Productions of recycled yarns and towards zero-impact fashion
Fashion could not help but offer new aesthetic innovations and new fabrics for all women who have an innate inclination to the environment and nature. This is how garments made with eco-friendly yarns are born.
The first designers
Who had proposed fabrics from the processing of used fabrics had not been identified as precursors of the environmental movement in the fashion industry, but more as the expression of a whim of creators and artistic innovators.
In reality, these ideas had not turned into more in-depth research or even into elements that constitute fashion collections or industrial productions for garments of a more popular level.
Today, where all companies are aiming for zero impact, they have really and concretely designed a solution for the reuse of production waste suitable for the creation of new clothing.
For example, GoldenLady,a well-known underwear manufacturer, which has an industrial cycle ranging from yarn production to underwear packaging, aims for zero impact through new recycled and homemade yarns.
We are talking about polymers in PA 6 and 66, which come from the mechanical recycling of waste materials from the production of the company’s factories, which maintain characteristics quite similar to the virgin polymers normally used.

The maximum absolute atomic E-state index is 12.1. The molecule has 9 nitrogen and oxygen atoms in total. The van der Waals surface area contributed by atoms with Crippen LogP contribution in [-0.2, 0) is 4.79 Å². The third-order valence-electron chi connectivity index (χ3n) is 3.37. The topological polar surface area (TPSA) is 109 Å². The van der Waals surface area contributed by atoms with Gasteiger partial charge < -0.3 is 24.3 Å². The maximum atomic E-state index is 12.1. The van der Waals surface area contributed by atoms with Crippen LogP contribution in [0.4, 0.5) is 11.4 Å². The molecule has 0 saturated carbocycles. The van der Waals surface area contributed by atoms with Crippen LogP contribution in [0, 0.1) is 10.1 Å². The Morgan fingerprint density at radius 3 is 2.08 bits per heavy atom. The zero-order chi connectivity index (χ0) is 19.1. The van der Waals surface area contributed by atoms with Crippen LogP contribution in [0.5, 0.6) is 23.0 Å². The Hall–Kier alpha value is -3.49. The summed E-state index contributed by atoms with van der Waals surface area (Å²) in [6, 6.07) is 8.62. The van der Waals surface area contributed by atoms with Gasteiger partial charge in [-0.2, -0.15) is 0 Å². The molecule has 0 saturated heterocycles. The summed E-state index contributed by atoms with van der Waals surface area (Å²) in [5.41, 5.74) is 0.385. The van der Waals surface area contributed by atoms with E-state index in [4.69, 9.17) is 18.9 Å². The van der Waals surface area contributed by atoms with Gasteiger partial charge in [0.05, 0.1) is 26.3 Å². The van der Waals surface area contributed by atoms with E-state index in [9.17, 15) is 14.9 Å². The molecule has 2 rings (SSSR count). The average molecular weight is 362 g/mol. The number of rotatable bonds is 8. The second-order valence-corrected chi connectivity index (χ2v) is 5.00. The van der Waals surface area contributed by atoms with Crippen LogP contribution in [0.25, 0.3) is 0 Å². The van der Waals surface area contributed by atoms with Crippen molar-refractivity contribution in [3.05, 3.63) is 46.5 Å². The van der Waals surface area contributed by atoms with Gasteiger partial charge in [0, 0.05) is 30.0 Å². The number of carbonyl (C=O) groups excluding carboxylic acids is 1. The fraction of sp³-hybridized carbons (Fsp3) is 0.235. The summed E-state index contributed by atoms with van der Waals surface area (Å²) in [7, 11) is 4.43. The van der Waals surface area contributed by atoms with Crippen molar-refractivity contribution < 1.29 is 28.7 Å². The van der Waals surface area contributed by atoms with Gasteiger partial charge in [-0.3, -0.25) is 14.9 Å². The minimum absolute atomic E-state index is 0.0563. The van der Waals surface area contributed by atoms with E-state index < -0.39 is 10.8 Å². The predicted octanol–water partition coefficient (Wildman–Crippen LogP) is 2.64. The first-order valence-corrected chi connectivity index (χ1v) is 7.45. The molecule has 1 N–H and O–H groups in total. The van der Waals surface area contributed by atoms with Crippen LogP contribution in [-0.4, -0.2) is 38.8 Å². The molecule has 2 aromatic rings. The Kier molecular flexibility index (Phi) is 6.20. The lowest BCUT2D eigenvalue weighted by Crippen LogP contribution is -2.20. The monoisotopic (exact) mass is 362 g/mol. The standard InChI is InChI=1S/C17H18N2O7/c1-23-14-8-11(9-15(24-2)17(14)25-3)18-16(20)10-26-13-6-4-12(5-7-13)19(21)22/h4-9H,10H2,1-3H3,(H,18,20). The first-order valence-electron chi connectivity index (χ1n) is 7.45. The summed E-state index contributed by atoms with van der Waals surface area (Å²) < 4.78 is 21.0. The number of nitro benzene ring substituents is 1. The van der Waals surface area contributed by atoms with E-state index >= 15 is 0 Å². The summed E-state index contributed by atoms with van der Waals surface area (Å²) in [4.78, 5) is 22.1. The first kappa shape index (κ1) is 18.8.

The idea of the company is not only that of self-consumption, but is also under study a project to sell on the market the production of recycled wire produced internally.
The company is also studying yarns that come from biomass, through the use of corn, beet, sugarcane and wheat plants, which would maintain the technical qualities of the thread needed to create the garments.
There are other entrepreneurial companies on the market that follow a totally natural path to create textile fibers, in particular a Start Up called Orange Fiber, through a university collaboration with the Polytechnic of Milan, have studied a fiber from the waste of the agricultural orange supply chain.
Considering that the citrus processing industry, in Italy alone, produces about 700,000 tons of by-product per year, creating considerable disposal costs, the company has therefore thought about how to use this raw material for the textile industry.
The principle of fabric production from the scraps of oranges takes advantage of the transformation of the skins into cellulose that can then be spun, and then produce bow or thread for the garments.